lsuchattanooga.091017 HS 1668.JPG

LSU wide receiver Stephen Sullivan (10) goes up for the reception on a long pass from LSU quarterback Danny Etling as Chattanooga defensive back Lucas Webb (29) and Chattanooga defensive back Trevor Wright (1) defend in the first half of Saturday's win.

Advocate staff photo by HILARY SCHEINUK

At several points last season, Stephen Sullivan thought seriously about moving from receiver to defensive end.

+1 
lsuchattanooga.091017 HS 1667.JPG

LSU receiver Stephen Sullivan (10) was known for his jumping in high school. He brought it to college Saturday with that 46-yard reception.

Position moves in football are not rare.

Defensive linemen sometimes swap to the offensive line, and linebackers might transition into the offensive backfield. One of the most common position moves is receiver-to-defensive back or defensive back-to-receiver.

Wideout to pass-rushing D-end? That’s a new one.

“Last year, I was having real thoughts of going because I wasn’t getting no playing time,” Sullivan said in an interview last month. “I was really thinking about it, but I had to realize that I had some vets in front of me, some older guys. I just got to wait my time.”

Maybe, it’s here.

Sullivan caught his first-ever pass Saturday in LSU’s 45-10 win over Chattanooga, a 46-yard highlight reel catch from a guy with, arguably, a defensive end-type frame. He used that 6-foot-6, 235-pound body to muscle his way between a safety and cornerback, plucking the ball out of the air reminiscent of his days in high school.

Sullivan, a sophomore who played sparingly last season, developed into the state’s top-ranked receiver and seventh-ranked wideout nationally, according to Scout.com, at Donaldsonville High.

He was known most for consistently out-leaping his competition for jump balls.

“That’s all I was doing at Donaldsonville, jump balls,” said Sullivan, whose first name is pronounced STEF-ON. “Our strength coach (at LSU) improved me trying to use my body (this year).”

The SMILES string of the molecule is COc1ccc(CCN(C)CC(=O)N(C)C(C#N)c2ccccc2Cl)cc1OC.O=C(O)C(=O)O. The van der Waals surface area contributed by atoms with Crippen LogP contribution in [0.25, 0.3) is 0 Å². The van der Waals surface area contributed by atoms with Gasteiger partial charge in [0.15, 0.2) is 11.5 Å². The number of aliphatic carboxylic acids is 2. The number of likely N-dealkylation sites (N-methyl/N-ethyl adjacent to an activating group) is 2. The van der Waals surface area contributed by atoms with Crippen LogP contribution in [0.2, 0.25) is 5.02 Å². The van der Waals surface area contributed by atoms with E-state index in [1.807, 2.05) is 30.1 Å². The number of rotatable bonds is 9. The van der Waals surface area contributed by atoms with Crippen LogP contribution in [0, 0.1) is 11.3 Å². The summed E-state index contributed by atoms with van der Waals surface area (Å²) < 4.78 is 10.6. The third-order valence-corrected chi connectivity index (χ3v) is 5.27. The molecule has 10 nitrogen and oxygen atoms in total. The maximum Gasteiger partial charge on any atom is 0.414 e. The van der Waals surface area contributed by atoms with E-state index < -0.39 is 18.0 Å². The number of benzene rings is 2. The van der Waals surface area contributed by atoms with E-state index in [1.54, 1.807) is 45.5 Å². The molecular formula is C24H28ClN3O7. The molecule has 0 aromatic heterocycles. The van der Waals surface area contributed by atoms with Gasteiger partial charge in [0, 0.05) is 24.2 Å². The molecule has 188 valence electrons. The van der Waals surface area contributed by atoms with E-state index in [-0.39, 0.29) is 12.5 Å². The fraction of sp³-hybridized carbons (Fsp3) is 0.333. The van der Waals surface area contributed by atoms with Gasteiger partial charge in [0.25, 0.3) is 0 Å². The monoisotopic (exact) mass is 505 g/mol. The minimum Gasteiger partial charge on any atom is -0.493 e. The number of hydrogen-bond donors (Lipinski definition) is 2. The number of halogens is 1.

He did it Saturday, leaping up for a somewhat underthrown ball from Etling.

“I ran a post. I think DJ (Chark) came across in motion and ran an out,” Sullivan said. “I didn’t think (Etling) was going to hit me. The safety bailed and corner came to me. He came to me and I had to bail him out of the play. That’s what I did."

His frame is something that caught the eye of now-head coach and then-defensive line coach Ed Orgeron. Last spring practice, Orgeron gestured to a reporter during one day of drills, pointing to Sullivan and suggesting that he’d make a strong defensive end.

It became somewhat of a running joke between Orgeron and Sullivan.

“Coach O always talks about me coming to D-end,” Sullivan said. “He used to scream across the field, ‘Look at that D-end right there!’”

He began giving it serious thought as he struggled to get into LSU’s receiver rotation, buried on the depth chart behind Malachi Dupre, Travin Dural, Chark, Jazz Ferguson, Russell Gage and Dee Anderson.

Dupre, Dural and Ferguson all left after last season, and Anderson has battled injuries this fall, Orgeron said. It’s left Sullivan there to serve as a third or fourth option at wideout.

There are growing pains. He still hasn't completely learned two of the three receiver positions (Z and F) in Matt Canada's offense, and he dropped a sure touchdown late Saturday on a slant pass from freshman quarterback Myles Brennan late in the game.

He caught the one he needed to jump for. That’s what he’s best at. Sullivan played basketball and participated in track as a high jumper.

Jumping, he says, “that’s all I really did in high school to be honest.”

Now he’s doing it in college.

“I just had to go get it, had to go high point,” Sullivan said of that 46-yarder. “Couldn’t wait for it to fall into my hands.”

Follow Ross Dellenger on Twitter, @RossDellenger.